Disk Setup… at home

The first step that I felt was necessary to build my research lab file server was to set the external hard disks up and get them running a Linux computer (in the comfort of my own home) that runs the same OS as the Dell PowerEdge 6650 server.

Just reminder, here is the hardware that I bought.

External Enclosure

DS-2305S

Silicon Image 4726 chipset based 5 bay, eSATA II hard disk enclosure. The manufacturer doesn’t really matter, its the chipset that I care about because that is what does the digital work. Anyways, SIL4726 processor can handle RAID processing itself, thus offloading the burden from your PC or controller card. You could call this cheap hardware RAID. :)

PCI eSATA Card

Syba SD-SATA2-2E2I

Silicon Image 3124 chipset based PCI RAID/eSATA II controller card. This product was marketed by Syba as SD-SATA2-2E2I. This product also has the ability to be a RAID controller. But don’t consider it to be hardware RAID. It requires a special driver that does the RAID work in your OS.

Home Build

As I said, I went to work setting this up at home. The computer I had available was an old ECS K7S5A based self built PC. I installed CentOS 5.1 as that is what I plan to run on the server.

No Boot

After putting the card in I couldn’t get my computer to boot. It would hang at the SIL3124 RAID BIOS. This was easily fixed by downgrading the firmware on the card to the previous release on siliconimage.com.

Linux Failure

The first thing I learned about this pair of devices is that the open-source Linux drivers in kernel 2.6.18 can’t see them. No matter what I tried the disks in the enclosure were never recognized by Linux. So I figured I would test my hardware in a Windows box before I sent it back as DOA.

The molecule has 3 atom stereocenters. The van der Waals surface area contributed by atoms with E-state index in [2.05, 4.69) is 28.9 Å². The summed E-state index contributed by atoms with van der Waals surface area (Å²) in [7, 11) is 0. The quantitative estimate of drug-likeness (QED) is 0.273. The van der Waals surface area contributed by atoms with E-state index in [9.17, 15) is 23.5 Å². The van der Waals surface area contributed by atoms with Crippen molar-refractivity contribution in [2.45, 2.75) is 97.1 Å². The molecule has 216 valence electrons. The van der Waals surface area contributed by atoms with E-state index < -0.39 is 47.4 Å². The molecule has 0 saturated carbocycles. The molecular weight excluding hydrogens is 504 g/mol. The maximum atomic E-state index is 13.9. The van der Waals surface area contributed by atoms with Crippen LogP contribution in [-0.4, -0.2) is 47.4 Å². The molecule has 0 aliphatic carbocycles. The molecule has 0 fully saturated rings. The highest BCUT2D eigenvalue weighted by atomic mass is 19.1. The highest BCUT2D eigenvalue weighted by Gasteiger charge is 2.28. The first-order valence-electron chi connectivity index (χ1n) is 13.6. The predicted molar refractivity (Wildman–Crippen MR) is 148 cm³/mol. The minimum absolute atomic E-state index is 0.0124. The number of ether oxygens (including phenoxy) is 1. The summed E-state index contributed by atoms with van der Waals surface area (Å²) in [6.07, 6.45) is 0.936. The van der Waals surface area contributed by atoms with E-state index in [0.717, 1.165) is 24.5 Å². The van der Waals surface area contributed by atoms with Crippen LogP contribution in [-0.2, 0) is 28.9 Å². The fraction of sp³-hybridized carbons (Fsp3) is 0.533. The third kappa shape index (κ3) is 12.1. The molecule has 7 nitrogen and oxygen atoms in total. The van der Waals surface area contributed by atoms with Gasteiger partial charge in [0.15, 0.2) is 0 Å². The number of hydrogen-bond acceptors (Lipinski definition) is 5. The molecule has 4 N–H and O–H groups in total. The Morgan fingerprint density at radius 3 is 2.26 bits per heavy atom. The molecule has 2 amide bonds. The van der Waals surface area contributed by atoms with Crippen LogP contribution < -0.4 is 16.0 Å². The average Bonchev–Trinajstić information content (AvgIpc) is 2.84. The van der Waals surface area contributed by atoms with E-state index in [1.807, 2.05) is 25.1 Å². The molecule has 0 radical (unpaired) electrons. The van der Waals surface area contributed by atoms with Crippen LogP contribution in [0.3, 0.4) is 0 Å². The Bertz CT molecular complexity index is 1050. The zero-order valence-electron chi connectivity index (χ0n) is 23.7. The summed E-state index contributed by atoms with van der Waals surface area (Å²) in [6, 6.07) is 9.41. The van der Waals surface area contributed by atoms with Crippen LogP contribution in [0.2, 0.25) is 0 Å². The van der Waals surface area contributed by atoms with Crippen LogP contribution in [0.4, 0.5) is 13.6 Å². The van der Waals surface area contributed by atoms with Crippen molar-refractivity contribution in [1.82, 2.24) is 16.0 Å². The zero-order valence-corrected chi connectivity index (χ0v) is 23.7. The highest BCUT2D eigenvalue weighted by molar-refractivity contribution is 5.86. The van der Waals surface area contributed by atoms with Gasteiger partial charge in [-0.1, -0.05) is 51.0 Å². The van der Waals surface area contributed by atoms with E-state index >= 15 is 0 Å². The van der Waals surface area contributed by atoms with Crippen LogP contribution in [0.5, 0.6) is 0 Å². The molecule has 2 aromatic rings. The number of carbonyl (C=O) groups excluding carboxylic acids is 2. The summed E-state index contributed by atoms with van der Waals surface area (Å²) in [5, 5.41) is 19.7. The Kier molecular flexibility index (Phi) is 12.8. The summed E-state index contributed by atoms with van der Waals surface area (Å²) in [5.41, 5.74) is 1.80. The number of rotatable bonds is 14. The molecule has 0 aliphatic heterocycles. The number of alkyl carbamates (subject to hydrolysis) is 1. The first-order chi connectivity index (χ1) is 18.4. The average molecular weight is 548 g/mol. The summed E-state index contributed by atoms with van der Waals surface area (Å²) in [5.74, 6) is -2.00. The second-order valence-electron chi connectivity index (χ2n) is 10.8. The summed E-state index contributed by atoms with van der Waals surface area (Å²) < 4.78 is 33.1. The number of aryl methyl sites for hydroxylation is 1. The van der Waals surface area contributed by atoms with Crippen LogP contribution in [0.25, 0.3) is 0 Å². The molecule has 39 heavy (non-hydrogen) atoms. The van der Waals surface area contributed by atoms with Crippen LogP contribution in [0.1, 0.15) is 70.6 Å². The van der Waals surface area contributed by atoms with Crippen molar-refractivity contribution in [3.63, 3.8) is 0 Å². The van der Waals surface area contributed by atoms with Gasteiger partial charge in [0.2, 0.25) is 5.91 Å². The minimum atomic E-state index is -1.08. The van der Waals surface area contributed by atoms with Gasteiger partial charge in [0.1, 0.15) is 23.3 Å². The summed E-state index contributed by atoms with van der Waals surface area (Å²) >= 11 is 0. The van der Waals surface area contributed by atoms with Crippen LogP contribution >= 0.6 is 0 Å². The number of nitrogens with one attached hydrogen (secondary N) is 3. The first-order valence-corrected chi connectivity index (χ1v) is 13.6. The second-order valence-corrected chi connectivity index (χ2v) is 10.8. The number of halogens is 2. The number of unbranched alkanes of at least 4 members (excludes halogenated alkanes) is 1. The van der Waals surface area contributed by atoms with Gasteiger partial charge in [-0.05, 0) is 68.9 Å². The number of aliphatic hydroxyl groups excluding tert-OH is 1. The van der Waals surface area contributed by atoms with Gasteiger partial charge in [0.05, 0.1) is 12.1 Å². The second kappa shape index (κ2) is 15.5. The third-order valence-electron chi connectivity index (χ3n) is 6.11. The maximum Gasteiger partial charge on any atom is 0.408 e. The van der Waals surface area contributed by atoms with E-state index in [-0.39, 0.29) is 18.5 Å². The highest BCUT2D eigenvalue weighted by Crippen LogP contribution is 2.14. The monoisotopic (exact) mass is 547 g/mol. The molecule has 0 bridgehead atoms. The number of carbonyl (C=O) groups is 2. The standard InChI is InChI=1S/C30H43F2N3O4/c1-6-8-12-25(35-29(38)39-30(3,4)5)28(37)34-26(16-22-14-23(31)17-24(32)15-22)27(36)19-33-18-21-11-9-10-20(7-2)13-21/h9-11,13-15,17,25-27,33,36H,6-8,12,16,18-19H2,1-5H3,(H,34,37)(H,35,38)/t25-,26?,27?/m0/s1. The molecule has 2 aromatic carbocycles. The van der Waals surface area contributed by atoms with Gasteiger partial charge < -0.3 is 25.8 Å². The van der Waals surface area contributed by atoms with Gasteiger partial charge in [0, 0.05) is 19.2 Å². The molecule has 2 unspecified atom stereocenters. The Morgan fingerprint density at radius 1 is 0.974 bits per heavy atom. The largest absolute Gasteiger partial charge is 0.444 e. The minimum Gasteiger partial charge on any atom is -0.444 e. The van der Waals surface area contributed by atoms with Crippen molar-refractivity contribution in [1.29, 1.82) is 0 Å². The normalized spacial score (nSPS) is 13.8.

Windows Success

I installed the hardware in Windows computer (Server 2003), installed the driver found at http://www.siliconimage.com/ and the enclosure and disks are instantly available. Wow, that was easy! I guess the problem is with Linux. While the device was connected to Windows, I used the RAID manager for the external enclosure to configure a RAID 1 mirror on the disks in the enclosure.

More Linux Failures

With the OS identified as the problem I looked for help. The manufacturer hasn’t released a driver since RHEL 4 or Fedora Core 3. Ok thats a waste. So I was confined to the open-source driver. I did some reading and found that there were major enhancements to the open-source driver in recent kernels. So I updated to the latest kernel (2.6.25). This required me to download and compile a vanilla kernel from kernel.org. The new kernel did present some different symptoms but still failure! I was almost ready to give up when I found the linux-ide mailing list. That has the developers wriing the open-source drivers on it! As a last ditch I emailed them. Thankfully the next day I got a reply informing me that the open-source driver cannot handle the external enclosure operating in hardware RAID mode. Apparently when it acts as hardware RAID it has to impersonate a single disk to the OS (simple enough). The problem was the SIL4726 does a horrible job of the impersonation and does not abide by the defined communication standards. So the open-source developers could not realistically support the irregular device. He told me to disable hardware RAID in the enclosure and set it as just a bunch of disks (JBOD).

Linux Success

I was disappointed to turn off the RAID function in my external RAID enclosure but I was willing because I had read that Linux Software RAID is pretty darn good. With RAID off and using the latest Linux kernel (2.6.25) all of the disks in the enclosure were finally detected!